If you’ve started reading this guide, you’re probably wondering how many sparks plugs a diesel engine has.
Well, here’s the bottom line up front.
A diesel engine has no spark plugs.
The air/fuel mixture – whether gasoline or diesel – ignites within the cylinder, instigating the power stroke and creating the engine’s output. However, while gas (or petrol) engines use a spark plug, diesel motors function quite differently.
You may also be confusing the term spark plugs with glow plugs. These are found in diesel engines (and not in gas) but serve a completely separate function to spark plugs.
This guide will explore the difference between diesel and gasoline (petrol) and how their engines operate.
Thus, you will understand why diesel motors lack spark plugs.
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What’s The Difference Between Diesel And Gasoline?
Both diesel and gasoline (known throughout the rest of the world as petrol) are fuels refined from crude oil.
You can also get hold of biodiesel, which is distilled from biomass.
Crude oil (or mineral oil) is essentially a big black soup of hydrocarbon chains. It’s pulled out of the ground using fracking – a process vital to the world’s economies but also deeply environmentally damaging.
Gasoline is made of a combination of alkanes and cycloalkanes. These have between five and twelve carbon atoms in their chains. Diesel, however, contains only alkanes with more than twelve carbon atoms. Diesel has a considerably higher boiling point than petrol.
During the refining process, the crude oil is heated.
This sends the less dense hydrocarbons (like gas) to the top (remember learning about hot water convection in school, anyone?) and the “heavier” ones to the bottom (such as diesel). They can then be filtered and extracted from the refinery into their respective fuels.
It’s technically easier to refine diesel than gas. However, it must go through a more comprehensive filtration system to remove the many particulate pollutants. These are more damaging to a person breathing in the exhaust fumes than gasoline emissions.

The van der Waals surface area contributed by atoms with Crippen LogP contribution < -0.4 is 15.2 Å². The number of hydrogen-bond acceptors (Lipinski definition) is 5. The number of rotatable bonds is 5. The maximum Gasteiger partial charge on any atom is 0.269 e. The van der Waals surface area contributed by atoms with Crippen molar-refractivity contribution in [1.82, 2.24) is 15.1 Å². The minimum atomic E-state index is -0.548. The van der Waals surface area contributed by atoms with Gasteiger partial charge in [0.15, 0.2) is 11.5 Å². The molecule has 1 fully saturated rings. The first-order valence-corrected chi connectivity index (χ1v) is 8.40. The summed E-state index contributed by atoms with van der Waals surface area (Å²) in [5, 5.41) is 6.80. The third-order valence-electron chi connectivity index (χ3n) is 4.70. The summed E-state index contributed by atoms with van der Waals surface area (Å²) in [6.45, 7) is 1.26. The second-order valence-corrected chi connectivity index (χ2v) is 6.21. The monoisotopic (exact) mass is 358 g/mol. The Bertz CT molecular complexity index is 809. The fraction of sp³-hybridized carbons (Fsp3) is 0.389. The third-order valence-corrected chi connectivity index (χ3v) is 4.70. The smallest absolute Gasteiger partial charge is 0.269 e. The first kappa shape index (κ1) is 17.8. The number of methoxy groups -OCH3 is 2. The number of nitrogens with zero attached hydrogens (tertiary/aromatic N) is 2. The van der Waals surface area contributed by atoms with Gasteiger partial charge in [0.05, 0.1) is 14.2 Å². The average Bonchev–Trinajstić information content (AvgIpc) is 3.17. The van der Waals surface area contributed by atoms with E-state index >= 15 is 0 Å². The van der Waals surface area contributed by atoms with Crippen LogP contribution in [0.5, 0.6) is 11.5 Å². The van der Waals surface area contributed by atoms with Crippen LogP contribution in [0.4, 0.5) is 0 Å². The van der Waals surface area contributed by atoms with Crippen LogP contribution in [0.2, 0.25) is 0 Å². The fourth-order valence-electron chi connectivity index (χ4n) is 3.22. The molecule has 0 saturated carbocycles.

Did you know: diesel and gasoline are both hydrocarbon products. Refineries can use techniques like cracking and alteration to convert diesel into gas (and vice versa) whenever they like to meet market demand. Clever!
How Do Diesel Engines Work vs. Gasoline Engines?
Both diesel and gasoline models are internal combustion engines and thus follow very similar processes. The four-stroke suck, squeeze, bang, and blow process happens in each.
In a gasoline engine, the fuel mixes with the air. Depending on the specific type, this happens either in the cylinder itself (direct injection) or before (indirect injection). With the oxygen and fuel combined, a source of ignition is needed to combust the mixture: a spark from the spark plug.
Diesel engines operate similarly. These always utilize direct injection – the fuel is inserted straight into the combustion chamber and mixes with the air here. However, a spark isn’t powerful enough to ignite diesel – it’s much less flammable than gas (although, let’s be clear, it’s still flammable and a potential hazard).
Instead of a spark, the mixture of air and diesel is compressed by the piston. It’s actually squeezed so powerfully that the combined oxygen and fuel ignite due to extreme pressure.
Increasing pressure increases temperature (by the very nature of physics – there’s no point getting into it here, but it’s the same principle as to how pressure cookers work). No spark plugs are needed in a diesel engine.